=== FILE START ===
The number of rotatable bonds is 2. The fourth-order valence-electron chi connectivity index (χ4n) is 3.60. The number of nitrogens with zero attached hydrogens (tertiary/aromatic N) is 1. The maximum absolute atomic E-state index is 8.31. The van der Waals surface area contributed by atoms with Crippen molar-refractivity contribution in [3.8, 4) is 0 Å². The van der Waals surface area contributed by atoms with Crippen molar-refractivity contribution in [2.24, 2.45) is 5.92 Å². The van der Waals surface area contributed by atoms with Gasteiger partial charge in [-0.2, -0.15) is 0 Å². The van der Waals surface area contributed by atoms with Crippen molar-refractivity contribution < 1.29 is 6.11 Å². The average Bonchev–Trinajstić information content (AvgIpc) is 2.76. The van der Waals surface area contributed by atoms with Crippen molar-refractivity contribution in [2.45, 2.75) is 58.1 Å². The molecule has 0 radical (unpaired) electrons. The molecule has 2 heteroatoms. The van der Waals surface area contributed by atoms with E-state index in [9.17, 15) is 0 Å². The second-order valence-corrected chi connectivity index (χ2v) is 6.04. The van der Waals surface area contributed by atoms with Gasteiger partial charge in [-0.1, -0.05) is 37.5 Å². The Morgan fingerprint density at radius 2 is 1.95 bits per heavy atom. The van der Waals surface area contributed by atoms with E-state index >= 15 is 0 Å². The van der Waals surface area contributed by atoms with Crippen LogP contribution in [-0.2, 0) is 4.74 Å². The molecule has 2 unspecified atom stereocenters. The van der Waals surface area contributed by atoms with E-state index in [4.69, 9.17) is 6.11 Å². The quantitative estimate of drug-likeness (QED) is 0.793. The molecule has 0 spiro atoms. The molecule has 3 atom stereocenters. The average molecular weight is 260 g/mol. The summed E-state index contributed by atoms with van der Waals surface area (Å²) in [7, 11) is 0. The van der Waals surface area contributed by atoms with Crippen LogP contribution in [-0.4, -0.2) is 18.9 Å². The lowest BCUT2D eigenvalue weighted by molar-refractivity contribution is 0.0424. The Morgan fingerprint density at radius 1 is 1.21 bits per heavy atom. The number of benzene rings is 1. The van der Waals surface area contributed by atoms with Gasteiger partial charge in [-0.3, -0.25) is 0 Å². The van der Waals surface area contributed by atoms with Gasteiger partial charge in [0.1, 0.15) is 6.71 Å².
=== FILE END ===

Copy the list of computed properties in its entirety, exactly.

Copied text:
The number of rotatable bonds is 2. The fourth-order valence-electron chi connectivity index (χ4n) is 3.60. The number of nitrogens with zero attached hydrogens (tertiary/aromatic N) is 1. The maximum absolute atomic E-state index is 8.31. The van der Waals surface area contributed by atoms with Crippen molar-refractivity contribution in [3.8, 4) is 0 Å². The van der Waals surface area contributed by atoms with Crippen molar-refractivity contribution in [2.24, 2.45) is 5.92 Å². The van der Waals surface area contributed by atoms with Gasteiger partial charge in [-0.2, -0.15) is 0 Å². The van der Waals surface area contributed by atoms with Crippen molar-refractivity contribution < 1.29 is 6.11 Å². The average Bonchev–Trinajstić information content (AvgIpc) is 2.76. The van der Waals surface area contributed by atoms with Crippen molar-refractivity contribution in [2.45, 2.75) is 58.1 Å². The molecule has 0 radical (unpaired) electrons. The molecule has 2 heteroatoms. The van der Waals surface area contributed by atoms with E-state index in [9.17, 15) is 0 Å². The second-order valence-corrected chi connectivity index (χ2v) is 6.04. The van der Waals surface area contributed by atoms with Gasteiger partial charge in [-0.1, -0.05) is 37.5 Å². The Morgan fingerprint density at radius 2 is 1.95 bits per heavy atom. The van der Waals surface area contributed by atoms with E-state index >= 15 is 0 Å². The van der Waals surface area contributed by atoms with Crippen LogP contribution in [-0.2, 0) is 4.74 Å². The molecule has 2 unspecified atom stereocenters. The van der Waals surface area contributed by atoms with E-state index in [4.69, 9.17) is 6.11 Å². The quantitative estimate of drug-likeness (QED) is 0.793. The molecule has 0 spiro atoms. The molecule has 3 atom stereocenters. The average molecular weight is 260 g/mol. The summed E-state index contributed by atoms with van der Waals surface area (Å²) in [7, 11) is 0. The van der Waals surface area contributed by atoms with Crippen LogP contribution in [-0.4, -0.2) is 18.9 Å². The lowest BCUT2D eigenvalue weighted by molar-refractivity contribution is 0.0424. The Morgan fingerprint density at radius 1 is 1.21 bits per heavy atom. The number of benzene rings is 1. The van der Waals surface area contributed by atoms with Gasteiger partial charge in [-0.3, -0.25) is 0 Å². The van der Waals surface area contributed by atoms with Gasteiger partial charge in [0.1, 0.15) is 6.71 Å².